Agree­ing with Oprah, for a change

The Washington Times Weekly - - Commentary -

What does a multi­bil­lion­aire need to do to get some re­spect? Oprah Win­frey spends $40 mil­lion to open a school in South Africa for un­der­priv­i­leged girls and ev­ery­one is on her case.

Why so much money? Why all the lux­ury? Did the school re­ally need a yoga room? And, of course, how could Oprah turn her back on her own back­yard and spend all that money over­seas?

I can’t say that Oprah and I have sim­i­lar vi­sions of how the world works. When I was work­ing on wel­fare re­form 10 years ago I did her show and it was quite clear that Ms. Win­frey and I are on very dif­fer­ent wave­lengths.

But now I’m go­ing to de­fend her. First of all, it’s her money. Un­like many in the en­ter­tain­ment busi­ness, Oprah isn’t hang­ing around Wash­ing­ton lob­by­ing for you and me to pay for her pet pro­grams. She isn’t even do­ing Oprah-thons ask­ing us to send in checks.

Oprah made her few bil­lion on her own and she runs her own phi­lan­thropy pro­gram. It’s her money, and it’s her busi­ness how she chooses to give it away. It’s also em­i­nently clear, as her de­fend­ers al­ready have noted, that Oprah has given tons of money away in her own back­yard.

And, frankly, it’s hard to ques­tion the fun­da­men­tal in­stincts of a self-made bil­lion­aire when it comes to in­vest­ment de­ci­sions.

“I be­came so frus­trated with visit­ing in­ner-city schools that I just stopped go­ing,” she says in a Newsweek story about her new school. “If you ask the kids what they want or need, they say an iPod or some sneak­ers.” In an in­ter­view in USA To­day, Miss Win­frey says when she has tried to help kids in this coun­try, “I have failed.”

This is not to say Oprah has a clue what will work to help th­ese kids. But she sure has a feel for what doesn’t. And that is sim­ply go­ing into Amer­ica’s in­ner cities and giv­ing out money.

Are you pay­ing at­ten­tion Nancy Pelosi? Barack Obama? Black lead­ers around the coun­try who re­lent­lessly de­fend a fail­ing sta­tus quo de­spite reams of ev­i­dence that we need to do some­thing dif­fer­ent?

If we’re re­ally look­ing to be crit­i­cal about how money is spent, how about a lit­tle more at­ten­tion to those who spend other peo­ple’s money rather than on those who spend their own. Yes, of course, I’m talk­ing about the gov­ern­ment and those dear politi­cians who look out so care­fully for our wel­fare.

Who knows how Oprah’s school in South Africa will fare? But could she pos­si­bly waste any more money on ed­u­ca­tion than our gov­ern­ment does?

How about our Ed­u­ca­tion De­part­ment, with a bud­get of $90 bil­lion this year? The de­part­ment got started in 1979, com­pli­ments of Pres­i­dent Carter, with a bud­get of $14 bil­lion. Any­body out there think our kids are do­ing 6 times bet­ter on tests?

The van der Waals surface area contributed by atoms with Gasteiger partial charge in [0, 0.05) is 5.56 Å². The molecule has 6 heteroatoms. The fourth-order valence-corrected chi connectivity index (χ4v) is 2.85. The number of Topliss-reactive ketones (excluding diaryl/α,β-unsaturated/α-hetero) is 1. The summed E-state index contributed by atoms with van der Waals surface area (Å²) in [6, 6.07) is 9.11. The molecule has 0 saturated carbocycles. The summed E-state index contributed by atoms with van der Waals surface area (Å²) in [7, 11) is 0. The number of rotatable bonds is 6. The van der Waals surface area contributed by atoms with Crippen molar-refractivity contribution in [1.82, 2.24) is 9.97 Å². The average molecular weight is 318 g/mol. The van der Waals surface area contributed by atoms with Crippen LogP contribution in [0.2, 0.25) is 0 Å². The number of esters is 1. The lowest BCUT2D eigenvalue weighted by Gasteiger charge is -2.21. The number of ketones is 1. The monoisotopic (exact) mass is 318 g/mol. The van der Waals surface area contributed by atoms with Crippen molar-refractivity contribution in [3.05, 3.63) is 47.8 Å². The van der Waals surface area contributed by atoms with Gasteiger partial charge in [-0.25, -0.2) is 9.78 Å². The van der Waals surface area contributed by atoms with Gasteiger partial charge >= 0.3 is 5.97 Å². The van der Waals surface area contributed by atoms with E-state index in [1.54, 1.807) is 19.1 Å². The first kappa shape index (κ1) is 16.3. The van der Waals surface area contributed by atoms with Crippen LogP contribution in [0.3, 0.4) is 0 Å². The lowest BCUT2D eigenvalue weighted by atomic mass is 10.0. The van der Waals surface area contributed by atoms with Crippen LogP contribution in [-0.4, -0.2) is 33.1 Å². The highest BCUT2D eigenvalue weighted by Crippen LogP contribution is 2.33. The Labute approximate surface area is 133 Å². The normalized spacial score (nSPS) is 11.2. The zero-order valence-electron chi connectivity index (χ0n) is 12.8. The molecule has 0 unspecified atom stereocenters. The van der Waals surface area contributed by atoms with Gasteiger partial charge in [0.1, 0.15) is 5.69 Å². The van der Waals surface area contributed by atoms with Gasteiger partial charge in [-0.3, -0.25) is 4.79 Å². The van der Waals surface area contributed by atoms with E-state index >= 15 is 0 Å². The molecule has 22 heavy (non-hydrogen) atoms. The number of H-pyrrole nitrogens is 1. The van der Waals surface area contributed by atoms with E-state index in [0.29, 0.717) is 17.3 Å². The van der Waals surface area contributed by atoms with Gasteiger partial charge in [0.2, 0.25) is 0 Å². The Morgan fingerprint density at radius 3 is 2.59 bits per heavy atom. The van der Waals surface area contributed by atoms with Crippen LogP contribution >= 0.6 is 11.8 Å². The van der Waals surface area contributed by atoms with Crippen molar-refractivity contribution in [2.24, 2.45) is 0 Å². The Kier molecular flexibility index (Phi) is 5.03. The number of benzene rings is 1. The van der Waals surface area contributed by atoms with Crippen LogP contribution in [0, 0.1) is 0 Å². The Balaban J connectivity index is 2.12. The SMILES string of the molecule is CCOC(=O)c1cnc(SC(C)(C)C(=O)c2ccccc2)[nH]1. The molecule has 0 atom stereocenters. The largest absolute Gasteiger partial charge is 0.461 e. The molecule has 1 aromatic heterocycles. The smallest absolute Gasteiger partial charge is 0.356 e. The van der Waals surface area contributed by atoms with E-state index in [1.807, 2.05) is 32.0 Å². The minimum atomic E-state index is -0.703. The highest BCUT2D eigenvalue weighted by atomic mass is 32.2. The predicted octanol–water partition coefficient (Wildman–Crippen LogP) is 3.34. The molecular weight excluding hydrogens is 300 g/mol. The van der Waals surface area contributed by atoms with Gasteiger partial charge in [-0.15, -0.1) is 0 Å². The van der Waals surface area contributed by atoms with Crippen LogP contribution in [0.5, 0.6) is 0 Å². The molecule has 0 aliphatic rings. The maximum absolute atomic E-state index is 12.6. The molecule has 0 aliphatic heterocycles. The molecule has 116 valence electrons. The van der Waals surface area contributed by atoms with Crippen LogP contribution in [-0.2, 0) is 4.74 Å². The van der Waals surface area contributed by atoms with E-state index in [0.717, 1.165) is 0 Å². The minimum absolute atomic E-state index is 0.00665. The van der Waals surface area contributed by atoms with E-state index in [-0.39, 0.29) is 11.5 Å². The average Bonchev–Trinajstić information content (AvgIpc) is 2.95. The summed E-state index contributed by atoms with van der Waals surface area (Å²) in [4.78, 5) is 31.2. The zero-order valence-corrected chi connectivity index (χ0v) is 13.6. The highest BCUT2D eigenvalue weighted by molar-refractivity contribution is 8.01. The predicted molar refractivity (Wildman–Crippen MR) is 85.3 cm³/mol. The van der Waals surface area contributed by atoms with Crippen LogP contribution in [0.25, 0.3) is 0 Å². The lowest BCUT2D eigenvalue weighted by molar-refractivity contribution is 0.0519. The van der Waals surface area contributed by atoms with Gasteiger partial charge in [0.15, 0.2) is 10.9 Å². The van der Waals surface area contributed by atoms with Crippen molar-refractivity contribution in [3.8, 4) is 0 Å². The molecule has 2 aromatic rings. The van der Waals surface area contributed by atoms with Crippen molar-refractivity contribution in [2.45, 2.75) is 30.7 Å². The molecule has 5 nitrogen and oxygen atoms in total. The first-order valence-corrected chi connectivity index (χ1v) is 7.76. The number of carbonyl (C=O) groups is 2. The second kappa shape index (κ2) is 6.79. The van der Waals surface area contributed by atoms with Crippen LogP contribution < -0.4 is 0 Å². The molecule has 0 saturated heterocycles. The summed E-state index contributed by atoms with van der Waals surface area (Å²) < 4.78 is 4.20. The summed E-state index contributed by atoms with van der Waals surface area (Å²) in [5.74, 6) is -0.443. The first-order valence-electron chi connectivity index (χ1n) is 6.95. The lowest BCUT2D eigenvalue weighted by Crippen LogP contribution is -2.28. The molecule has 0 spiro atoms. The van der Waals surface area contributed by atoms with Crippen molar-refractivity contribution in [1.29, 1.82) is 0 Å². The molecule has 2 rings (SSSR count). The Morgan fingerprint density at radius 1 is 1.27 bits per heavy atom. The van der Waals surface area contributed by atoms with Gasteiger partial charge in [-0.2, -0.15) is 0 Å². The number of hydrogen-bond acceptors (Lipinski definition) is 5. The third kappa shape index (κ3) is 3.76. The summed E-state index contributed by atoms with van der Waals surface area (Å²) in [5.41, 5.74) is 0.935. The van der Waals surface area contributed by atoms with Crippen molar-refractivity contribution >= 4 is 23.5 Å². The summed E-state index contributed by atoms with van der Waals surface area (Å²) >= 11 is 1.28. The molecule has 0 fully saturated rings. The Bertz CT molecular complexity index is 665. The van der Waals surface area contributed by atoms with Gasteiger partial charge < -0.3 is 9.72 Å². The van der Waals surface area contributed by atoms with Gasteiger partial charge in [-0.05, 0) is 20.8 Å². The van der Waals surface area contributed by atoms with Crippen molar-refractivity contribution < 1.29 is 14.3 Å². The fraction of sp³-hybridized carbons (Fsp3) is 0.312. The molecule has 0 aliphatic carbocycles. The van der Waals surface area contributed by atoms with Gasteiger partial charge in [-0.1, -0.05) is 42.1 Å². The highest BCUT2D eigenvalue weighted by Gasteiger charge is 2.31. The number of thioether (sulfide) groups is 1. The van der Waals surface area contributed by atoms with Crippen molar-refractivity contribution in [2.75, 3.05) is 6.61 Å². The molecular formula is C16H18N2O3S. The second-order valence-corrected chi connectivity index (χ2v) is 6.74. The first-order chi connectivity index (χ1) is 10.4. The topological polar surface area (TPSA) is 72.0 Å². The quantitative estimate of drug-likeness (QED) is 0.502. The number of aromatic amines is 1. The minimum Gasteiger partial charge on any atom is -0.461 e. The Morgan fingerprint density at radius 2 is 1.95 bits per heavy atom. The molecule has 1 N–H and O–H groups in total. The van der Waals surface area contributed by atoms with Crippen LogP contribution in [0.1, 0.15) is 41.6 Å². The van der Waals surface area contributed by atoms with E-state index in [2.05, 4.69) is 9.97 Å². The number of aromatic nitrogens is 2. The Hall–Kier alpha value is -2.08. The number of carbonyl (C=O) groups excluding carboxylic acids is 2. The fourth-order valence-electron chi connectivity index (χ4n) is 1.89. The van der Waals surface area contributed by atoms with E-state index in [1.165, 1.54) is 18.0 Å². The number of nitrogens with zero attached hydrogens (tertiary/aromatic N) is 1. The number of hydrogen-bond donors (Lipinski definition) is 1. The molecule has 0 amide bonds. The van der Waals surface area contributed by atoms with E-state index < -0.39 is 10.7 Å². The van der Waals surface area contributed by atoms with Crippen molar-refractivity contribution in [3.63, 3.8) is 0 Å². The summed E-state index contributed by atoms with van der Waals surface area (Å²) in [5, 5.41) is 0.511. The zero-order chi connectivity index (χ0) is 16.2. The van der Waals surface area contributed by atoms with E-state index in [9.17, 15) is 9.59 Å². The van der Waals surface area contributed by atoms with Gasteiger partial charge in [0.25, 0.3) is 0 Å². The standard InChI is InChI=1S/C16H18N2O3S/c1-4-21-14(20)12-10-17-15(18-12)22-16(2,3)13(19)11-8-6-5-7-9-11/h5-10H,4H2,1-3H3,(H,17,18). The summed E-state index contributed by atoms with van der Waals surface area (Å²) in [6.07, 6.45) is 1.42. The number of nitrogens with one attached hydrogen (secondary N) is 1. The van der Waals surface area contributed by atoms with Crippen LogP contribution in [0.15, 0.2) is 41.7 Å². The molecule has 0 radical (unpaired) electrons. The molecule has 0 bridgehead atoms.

De­spite ap­pro­pri­a­tions for el­e­men­tary and sec­ondary ed­u­ca­tion that are, in real dol­lars, more than 50 per­cent higher to­day than in 1980, read­ing scores for 9-year-old kids are vir­tu­ally un­changed.

Clay­ton Christensen of Har­vard Busi­ness School, au­thor of the highly ac­claimed, “The In­no­va­tor’s Dilemma,” makes the point that real change and im­prove­ment come from “dis­rup­tive tech­nol­ogy rather than im­prove­ments on the ex­ist­ing sys­tem.” That is, when things aren’t work­ing well, you have to look for fun­da­men­tally dif­fer­ent ap­proaches to the prob­lem at hand.

This is ex­actly what the po­lit­i­cal es­tab­lish­ment and the teach­ers’ unions fight to pre­vent in ed­u­ca­tion. Their goal is not to de­liver the best pos­si­ble prod­uct to their cus­tomers, the kids, but pro­tec­tion of their own in­ter­ests. In­no­va­tors whose goal is the best pos­si­ble prod­uct will try any­thing to achieve that end, that goal, that very best re­sult.

Our ed­u­ca­tion es­tab­lish­ment has lit­tle in­ter­est in any­thing other than ask­ing for more money to do more of the same. They may pay lip ser­vice to im­prove­ment. But, as we know, ac­tions are the mea­sure, not words. When those in con­trol refuse to be open to all op­tions to strive for the best, it’s clear that the best is not the goal.

Vouch­ers and school choice are the dis­rup­tive tech­nol­ogy that we need in ed­u­ca­tion. Oprah picked up her mar­bles and left when she was un­happy. Why shouldn’t kids and par­ents be able to do the same thing?

Star Parker is pres­i­dent of CURE, Coali­tion on Ur­ban Re­newal and Ed­u­ca­tion and au­thor of “White Ghetto: How Mid­dle Class Amer­ica Re­flects In­ner City De­cay.” Dis­trib­uted by Scripps Howard News Ser­vice.

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